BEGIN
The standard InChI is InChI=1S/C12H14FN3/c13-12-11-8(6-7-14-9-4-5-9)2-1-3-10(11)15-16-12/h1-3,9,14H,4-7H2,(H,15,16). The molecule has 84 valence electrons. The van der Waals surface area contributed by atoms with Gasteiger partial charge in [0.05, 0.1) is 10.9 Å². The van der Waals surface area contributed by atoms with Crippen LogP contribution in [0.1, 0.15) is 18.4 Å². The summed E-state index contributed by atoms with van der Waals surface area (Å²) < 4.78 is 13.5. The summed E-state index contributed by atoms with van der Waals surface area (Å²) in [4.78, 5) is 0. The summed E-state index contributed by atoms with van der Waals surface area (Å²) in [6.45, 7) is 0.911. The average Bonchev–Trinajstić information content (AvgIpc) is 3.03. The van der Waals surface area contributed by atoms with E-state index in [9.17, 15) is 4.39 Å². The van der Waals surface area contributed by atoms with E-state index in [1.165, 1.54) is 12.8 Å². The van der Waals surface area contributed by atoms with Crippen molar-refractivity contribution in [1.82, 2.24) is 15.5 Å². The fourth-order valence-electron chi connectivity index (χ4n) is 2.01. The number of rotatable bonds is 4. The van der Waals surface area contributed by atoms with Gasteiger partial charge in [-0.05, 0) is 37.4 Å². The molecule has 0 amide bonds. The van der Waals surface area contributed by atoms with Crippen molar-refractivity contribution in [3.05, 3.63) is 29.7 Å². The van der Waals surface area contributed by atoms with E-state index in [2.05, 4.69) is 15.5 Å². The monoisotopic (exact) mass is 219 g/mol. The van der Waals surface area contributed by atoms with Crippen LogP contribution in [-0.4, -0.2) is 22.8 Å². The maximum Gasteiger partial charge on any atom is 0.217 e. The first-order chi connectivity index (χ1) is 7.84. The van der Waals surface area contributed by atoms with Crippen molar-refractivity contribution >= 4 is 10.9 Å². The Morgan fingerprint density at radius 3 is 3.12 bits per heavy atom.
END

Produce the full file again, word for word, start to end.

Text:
The standard InChI is InChI=1S/C12H14FN3/c13-12-11-8(6-7-14-9-4-5-9)2-1-3-10(11)15-16-12/h1-3,9,14H,4-7H2,(H,15,16). The molecule has 84 valence electrons. The van der Waals surface area contributed by atoms with Gasteiger partial charge in [0.05, 0.1) is 10.9 Å². The van der Waals surface area contributed by atoms with Crippen LogP contribution in [0.1, 0.15) is 18.4 Å². The summed E-state index contributed by atoms with van der Waals surface area (Å²) < 4.78 is 13.5. The summed E-state index contributed by atoms with van der Waals surface area (Å²) in [4.78, 5) is 0. The summed E-state index contributed by atoms with van der Waals surface area (Å²) in [6.45, 7) is 0.911. The average Bonchev–Trinajstić information content (AvgIpc) is 3.03. The van der Waals surface area contributed by atoms with E-state index in [9.17, 15) is 4.39 Å². The van der Waals surface area contributed by atoms with E-state index in [1.165, 1.54) is 12.8 Å². The van der Waals surface area contributed by atoms with Crippen molar-refractivity contribution in [1.82, 2.24) is 15.5 Å². The fourth-order valence-electron chi connectivity index (χ4n) is 2.01. The number of rotatable bonds is 4. The van der Waals surface area contributed by atoms with Gasteiger partial charge in [-0.05, 0) is 37.4 Å². The molecule has 0 amide bonds. The van der Waals surface area contributed by atoms with Crippen molar-refractivity contribution in [3.05, 3.63) is 29.7 Å². The van der Waals surface area contributed by atoms with E-state index in [2.05, 4.69) is 15.5 Å². The monoisotopic (exact) mass is 219 g/mol. The van der Waals surface area contributed by atoms with Crippen LogP contribution in [-0.4, -0.2) is 22.8 Å². The maximum Gasteiger partial charge on any atom is 0.217 e. The first-order chi connectivity index (χ1) is 7.84. The van der Waals surface area contributed by atoms with Crippen molar-refractivity contribution >= 4 is 10.9 Å². The Morgan fingerprint density at radius 3 is 3.12 bits per heavy atom.